If the bailiff will read the charges, please . . .

1. Team America can't score. It ought to be Team Tranquilizer. It puts you to sleep with defense, defense, de-nothing-but-fense. Team America hasn't scored a second-half goal off its own feet for the last 327 minutes and 26 seconds. It last scored in a second half on May 25. Only twice in 11 games has TA scored two goals in regulation time. It has been shut out four times in regulation.

2. Team America plays too rough. It leads the league in fouls. If Team A keeps this up, we'll have to change our national colors to black and blue. This violence, to quote the Tampa Tribune, is understandable as a mirror of malevolent American society.

3. Team America is too much Team Immigration. Only four of the 11 starters Friday night were native Americans, the same as started for the Cosmos. Once, the Cosmos had six U.S. citizens playing while TA had nine. "Team America is a fraud," the Los Angeles Times wrote.

4. Who says Team America is our national team? A national team is built quickly for a tournament. When we need a team for World Cup qualifying in 1985, Team America will be lucky if two or three guys make it. We have that in quotes from Ricky Davis of the Cosmos, who refused to play for Team America.

Well.

We have an embarrassment of riches from which to choose an indictment of Team America, which against all expectations is a first-place team showing signs of belonging there. When 31,112 customers came to the Cosmos/TA game, the average attendance rose to 20,525 (inflated by 50,000-odd for the Beach Boys, but there you go).

The point is, Team America is getting on pretty good for an outfit thrown together in about six minutes after a brainstorm struck Howard Samuels. He is the president of the North American Soccer League. He created Team America with the idea that U.S. citizens, playing together, would be a team Americans could love as their own.

Team America's mission, as all understand it, is to save the NASL from extinction.

That may be more than even a patriot can do, because U.S. sports fans have not taken pro soccer to their pocketbooks after almost 15 years of exposure to the game that drives the rest of the world bats. They use fences, moats and bayonets to keep Europeans off the fields. In the United States, they need bayonets to get people into the ballpark.

The problem with soccer here, if a baseball man might be so bold, is visible in all those little kids from the suburbs, boys and girls alike, who were at RFK the other night. Look at the shirts: McLean Soccer, Sterling All-Stars, Fairfax Cobras, Wheaton Bulldogs Select, Greenbelt, GORC, Montgomery Soccer.

In those shirts, everybody was 11 years old. A soccer crowd is odd: all the youngsters, with all their 40-ish parents, and practically no one in between and no one older. What happens to soccer kids at 17, 18, 23? They become baseball, football, basketball fans because they can identify with the established stars in those games while the NASL, with its rosters fluid and hard to spell, is a mystery.

So the "Sport of the '80s," as the NASL called itself before the '80s arrived and a dozen franchises were put to sleep, will always be a sport on the fringe of American consciousness.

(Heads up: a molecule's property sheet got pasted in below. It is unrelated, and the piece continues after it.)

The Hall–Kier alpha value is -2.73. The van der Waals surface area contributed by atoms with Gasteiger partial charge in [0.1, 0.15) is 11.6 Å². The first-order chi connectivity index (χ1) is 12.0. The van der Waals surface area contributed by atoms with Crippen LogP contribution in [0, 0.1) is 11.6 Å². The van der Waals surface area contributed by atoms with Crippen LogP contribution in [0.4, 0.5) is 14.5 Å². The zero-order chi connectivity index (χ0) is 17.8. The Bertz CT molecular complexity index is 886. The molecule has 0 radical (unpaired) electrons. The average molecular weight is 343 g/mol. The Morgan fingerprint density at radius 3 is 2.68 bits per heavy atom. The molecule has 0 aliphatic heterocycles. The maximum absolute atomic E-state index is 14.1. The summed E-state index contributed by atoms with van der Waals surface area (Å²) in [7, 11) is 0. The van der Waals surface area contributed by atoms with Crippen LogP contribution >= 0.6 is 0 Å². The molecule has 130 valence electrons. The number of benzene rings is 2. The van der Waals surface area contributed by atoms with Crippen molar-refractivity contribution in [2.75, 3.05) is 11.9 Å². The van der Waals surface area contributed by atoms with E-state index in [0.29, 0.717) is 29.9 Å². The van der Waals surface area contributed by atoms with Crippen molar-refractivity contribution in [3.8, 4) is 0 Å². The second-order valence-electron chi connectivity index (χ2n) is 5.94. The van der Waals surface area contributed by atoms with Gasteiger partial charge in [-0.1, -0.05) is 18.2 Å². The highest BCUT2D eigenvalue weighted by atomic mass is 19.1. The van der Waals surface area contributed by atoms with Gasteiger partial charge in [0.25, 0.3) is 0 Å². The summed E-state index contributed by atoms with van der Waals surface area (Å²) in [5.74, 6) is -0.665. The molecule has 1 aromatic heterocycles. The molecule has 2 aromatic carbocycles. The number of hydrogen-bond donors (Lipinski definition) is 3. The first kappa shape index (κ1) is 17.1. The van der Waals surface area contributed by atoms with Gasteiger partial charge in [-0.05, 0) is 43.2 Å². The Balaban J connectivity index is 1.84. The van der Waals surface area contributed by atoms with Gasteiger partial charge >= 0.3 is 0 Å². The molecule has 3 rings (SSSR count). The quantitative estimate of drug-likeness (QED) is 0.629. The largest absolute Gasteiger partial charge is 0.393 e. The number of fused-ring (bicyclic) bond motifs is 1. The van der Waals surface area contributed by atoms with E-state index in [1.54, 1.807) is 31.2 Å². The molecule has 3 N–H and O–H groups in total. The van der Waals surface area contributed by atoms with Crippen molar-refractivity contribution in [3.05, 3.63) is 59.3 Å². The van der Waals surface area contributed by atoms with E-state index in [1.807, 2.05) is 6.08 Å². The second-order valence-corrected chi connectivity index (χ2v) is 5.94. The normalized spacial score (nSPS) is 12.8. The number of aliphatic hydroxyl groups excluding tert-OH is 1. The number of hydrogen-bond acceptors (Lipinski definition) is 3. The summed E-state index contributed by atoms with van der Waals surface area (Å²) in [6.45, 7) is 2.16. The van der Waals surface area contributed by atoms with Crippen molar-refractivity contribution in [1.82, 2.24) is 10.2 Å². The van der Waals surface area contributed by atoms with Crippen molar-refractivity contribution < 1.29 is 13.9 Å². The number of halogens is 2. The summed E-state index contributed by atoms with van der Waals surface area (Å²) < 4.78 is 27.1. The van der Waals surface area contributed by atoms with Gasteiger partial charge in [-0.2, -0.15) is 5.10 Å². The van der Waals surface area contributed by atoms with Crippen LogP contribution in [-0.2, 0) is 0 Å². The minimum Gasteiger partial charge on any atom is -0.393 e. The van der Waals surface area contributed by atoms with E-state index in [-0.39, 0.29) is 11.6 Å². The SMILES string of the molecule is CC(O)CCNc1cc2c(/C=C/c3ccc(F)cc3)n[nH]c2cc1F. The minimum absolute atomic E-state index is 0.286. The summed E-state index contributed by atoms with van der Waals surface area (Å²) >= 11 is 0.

That is not to say it wasn't an electrifying good time at the end Friday night when Team America defeated the proud Cosmos in a shootout. They'd played 105 minutes to a 1-1 tie. Maybe soccer buffs loved every second of those 105 minutes. I asked the man in the next chair to wake me if anything happened. You have to like your thrills small to fall for Team America, because they are masters of defense, which in soccer as in hockey means they're creating interruptions all the time.

It isn't a pretty sight, but, as Jeff Durgan is here to testify, it is the way to win.

Durgan is a star. If soccer were football, he'd be Joe Theismann. He's the Team America captain, a defender without fear and self-appointed missionary to sell soccer to reluctant customers. Three years a Cosmo, now 21, articulate and handsome, Durgan was asked after beating the Cosmos to respond to our bill of particulars.

1. No offense. "When Alkis Panagoulias (the coach) came to this country, he said we're going to build a defense first. Do not take goals. We defend first, then counterattack. It's been working for us. The only thing we lack, offensively, is the finishing touch. To score goals, you must know each other and we haven't been together long enough. But it will come, and when it does, we will be awesome."

2. Too rough. (And, in passing, the national-team issue.) "You can't say Italy won the World Cup without being physical. They hit everybody. Hard. We're not here to win the NASL. We're the national team, organized to represent this country in the World Cup. And we're going to win the World Cup. But if we don't hit, we don't have a chance."

3. Team Immigration. "These men are citizens, they've said the pledge of allegiance, they love this country. My grandmother was from Japan. She was put in the camps in Califoria during World War II. This country is made up of people who came from everywhere."

It was near midnight then, the locker room empty of players except for Durgan, who signed autographs for kid soccer players up from Tampa.

"It was a fun game tonight," Durgan said to the boys. "You guys have fun?"

Loudly, they said yes.

Saturday night games: Goals by Branko Segota and Brian Kidd beat San Diego, 2-0, in Fort Lauderdale. Strikers goalie Jan van Beveren needed to make only two saves for his team's first regular-season shutout in more than a year . . . Njego Pesa's first two goals this season helped Tulsa defeat visiting Chicago, 4-0, and move into first in the Southern Division . . . Mark Peterson scored three goals and Peter Ward two as Seattle beat visiting Montreal, 5-1 . . . Goalie Bill Irwin got his second shutout and Jan Goossens scored to beat Tampa Bay, 1-0, at Golden Bay.